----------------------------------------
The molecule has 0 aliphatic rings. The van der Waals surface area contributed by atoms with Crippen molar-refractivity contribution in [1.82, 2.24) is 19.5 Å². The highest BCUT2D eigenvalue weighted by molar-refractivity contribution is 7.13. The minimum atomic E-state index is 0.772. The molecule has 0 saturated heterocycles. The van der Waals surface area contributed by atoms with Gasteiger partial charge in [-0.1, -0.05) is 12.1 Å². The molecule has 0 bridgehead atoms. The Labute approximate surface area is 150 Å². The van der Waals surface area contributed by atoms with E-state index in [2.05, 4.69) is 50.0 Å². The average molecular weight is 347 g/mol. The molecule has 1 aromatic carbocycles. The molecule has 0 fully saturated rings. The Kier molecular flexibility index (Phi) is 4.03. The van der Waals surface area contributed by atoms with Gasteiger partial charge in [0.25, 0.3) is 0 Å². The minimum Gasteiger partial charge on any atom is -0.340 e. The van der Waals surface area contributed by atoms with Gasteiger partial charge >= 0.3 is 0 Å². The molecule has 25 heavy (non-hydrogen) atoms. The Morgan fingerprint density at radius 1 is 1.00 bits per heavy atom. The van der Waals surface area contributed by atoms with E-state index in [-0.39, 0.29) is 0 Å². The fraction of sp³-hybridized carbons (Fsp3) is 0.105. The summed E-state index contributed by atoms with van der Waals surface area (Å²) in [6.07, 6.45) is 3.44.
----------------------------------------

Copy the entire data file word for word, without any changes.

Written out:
The molecule has 0 aliphatic rings. The van der Waals surface area contributed by atoms with Crippen molar-refractivity contribution in [1.82, 2.24) is 19.5 Å². The highest BCUT2D eigenvalue weighted by molar-refractivity contribution is 7.13. The minimum atomic E-state index is 0.772. The molecule has 0 saturated heterocycles. The van der Waals surface area contributed by atoms with Gasteiger partial charge in [-0.1, -0.05) is 12.1 Å². The molecule has 0 bridgehead atoms. The Labute approximate surface area is 150 Å². The van der Waals surface area contributed by atoms with E-state index in [2.05, 4.69) is 50.0 Å². The average molecular weight is 347 g/mol. The molecule has 1 aromatic carbocycles. The molecule has 0 fully saturated rings. The Kier molecular flexibility index (Phi) is 4.03. The van der Waals surface area contributed by atoms with Gasteiger partial charge in [0.25, 0.3) is 0 Å². The minimum Gasteiger partial charge on any atom is -0.340 e. The van der Waals surface area contributed by atoms with Gasteiger partial charge >= 0.3 is 0 Å². The molecule has 25 heavy (non-hydrogen) atoms. The Morgan fingerprint density at radius 1 is 1.00 bits per heavy atom. The van der Waals surface area contributed by atoms with E-state index in [-0.39, 0.29) is 0 Å². The fraction of sp³-hybridized carbons (Fsp3) is 0.105. The summed E-state index contributed by atoms with van der Waals surface area (Å²) in [6.07, 6.45) is 3.44.